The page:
The What, When and Where of Children’s Parties

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Rule 1:  Parties need to be age appropriate 

It’s coming up to birthday time, and you’re thinking about The Party!  If you don’t know where to start, or are just looking for tips for improving your already awesome ideas, then you’ve come to the right place!

I am Kathryn from SpongeBlob Parties and I am something of an expert on parties.  I’ve hosted lots of parties in my time, and I’ve been to, quite literally, hundreds!  A question I see a lot of people ask on the parenting forums is ‘What’s a good party for my 2 (or 3 or 4, etc) year old?’

Now all kids are different but in my experience, these are the general guidelines for hosting an age appropriate party.

Your child is turning 1

Hurray!  You’ve made it!  Your child is turning one.  They might be able to walk by now, they may even have a word or two under their belt, and they’re developing their own little personalities.  It’s a great time to be a parent.  And it’s also completely exhausting.  If you’re back at work, then you are probably shattered, but also want to make the most of ever precious minute you get with your baby.  So here’s the low down on the one-year old’s party.  Your child will not remember it at all.  Show an 8 year old photos of themselves at their first birthday party, and it’s like it all happened to somebody else. They’ll be pleased to see that you gave them a good time when they were babies, but it will feel pretty academic to them.  So here’s my first piece of advice:  unless a first birthday is massively significant in your culture, don’t sweat the first birthday party. If you are itching to throw money at a milestone party, then spend it on your favourite tipple.  You’ve earned it!

Your child is turning 2

They’re walking, talking, entertaining bundles of fun and energy.  But when they get overtired… that’s when all the fun stops.  For pretty much everyone.  So my advice is:  keep the party small, short and sweet.  Most entertainment packages come in two hour slots.  For this age group, 90 minutes is more appropriate.  By now, you will have a reasonable idea of what your child likes and dislikes, including his naptimes.  Factoring these into your plans will save on tantrums.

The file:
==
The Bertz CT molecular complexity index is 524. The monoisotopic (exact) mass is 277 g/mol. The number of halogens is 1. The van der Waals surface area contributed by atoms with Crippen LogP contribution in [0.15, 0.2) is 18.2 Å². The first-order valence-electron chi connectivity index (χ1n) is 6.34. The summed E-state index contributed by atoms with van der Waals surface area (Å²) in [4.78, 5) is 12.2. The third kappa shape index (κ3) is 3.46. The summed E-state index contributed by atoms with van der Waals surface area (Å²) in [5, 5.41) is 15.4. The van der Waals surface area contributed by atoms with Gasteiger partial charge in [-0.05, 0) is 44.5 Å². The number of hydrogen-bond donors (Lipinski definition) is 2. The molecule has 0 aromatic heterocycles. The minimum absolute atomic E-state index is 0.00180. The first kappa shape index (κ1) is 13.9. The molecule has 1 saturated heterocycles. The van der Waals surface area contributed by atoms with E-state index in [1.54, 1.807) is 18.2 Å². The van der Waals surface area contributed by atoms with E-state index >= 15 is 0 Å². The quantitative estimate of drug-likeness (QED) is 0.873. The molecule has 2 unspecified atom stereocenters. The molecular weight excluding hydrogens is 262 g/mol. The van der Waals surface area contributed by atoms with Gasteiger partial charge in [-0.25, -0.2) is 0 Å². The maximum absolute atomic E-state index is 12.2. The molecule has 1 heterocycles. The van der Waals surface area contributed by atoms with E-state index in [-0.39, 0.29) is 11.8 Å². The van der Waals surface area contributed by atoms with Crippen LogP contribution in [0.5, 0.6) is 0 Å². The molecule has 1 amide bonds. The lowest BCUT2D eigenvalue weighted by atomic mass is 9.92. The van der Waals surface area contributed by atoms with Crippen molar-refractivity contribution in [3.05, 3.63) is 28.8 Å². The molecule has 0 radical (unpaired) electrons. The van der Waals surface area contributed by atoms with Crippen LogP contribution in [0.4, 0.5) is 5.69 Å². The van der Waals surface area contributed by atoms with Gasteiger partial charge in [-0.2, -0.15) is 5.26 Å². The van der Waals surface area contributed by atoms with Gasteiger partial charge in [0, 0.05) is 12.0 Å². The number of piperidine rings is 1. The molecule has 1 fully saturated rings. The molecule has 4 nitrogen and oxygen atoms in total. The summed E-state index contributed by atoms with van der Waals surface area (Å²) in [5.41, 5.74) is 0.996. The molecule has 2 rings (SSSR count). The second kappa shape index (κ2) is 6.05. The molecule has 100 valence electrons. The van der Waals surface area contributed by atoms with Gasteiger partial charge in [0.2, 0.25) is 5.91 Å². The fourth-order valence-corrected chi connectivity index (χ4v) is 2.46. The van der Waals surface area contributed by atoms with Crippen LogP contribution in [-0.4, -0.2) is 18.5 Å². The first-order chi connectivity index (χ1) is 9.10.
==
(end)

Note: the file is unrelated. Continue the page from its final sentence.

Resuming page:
A party in your own home with just a few guests, and lots of silly running around is generally the best option at this age.  Face painting and balloon animals come with minimum age requirements, and you are just not going to get value for money if you book them now.   Even mascots can be scary for toddlers.  So sort out some silly games (not pass the parcel yet though) and lay on plenty of crisps.  That’s the way to the two year old heart.

If you really want to take the party on location, many leisure centres have small soft play areas that are ideal for toddlers and pre-schoolers.  And there are professional playgroup providers (like Tickety-boo in Solihull) that are fully geared up to providing birthday party entertainment for this age group.

Your child is turning 3

Three year olds are better at making (and being) friends than are two year olds, so your child might have acquired some pals from playgroups or nursery.  But even the most precocious three year old is still quite random and strange, and she is probably not a great party investment just yet. There is very little more irritating than spending hundreds of pounds on a party only to discover that the party child has woken up grumpy and uncooperative, and you are going to be spending the entire party persuading her into at least pretending she’s having a good time.   So I would urge you to hold fire on fancy parties just yet.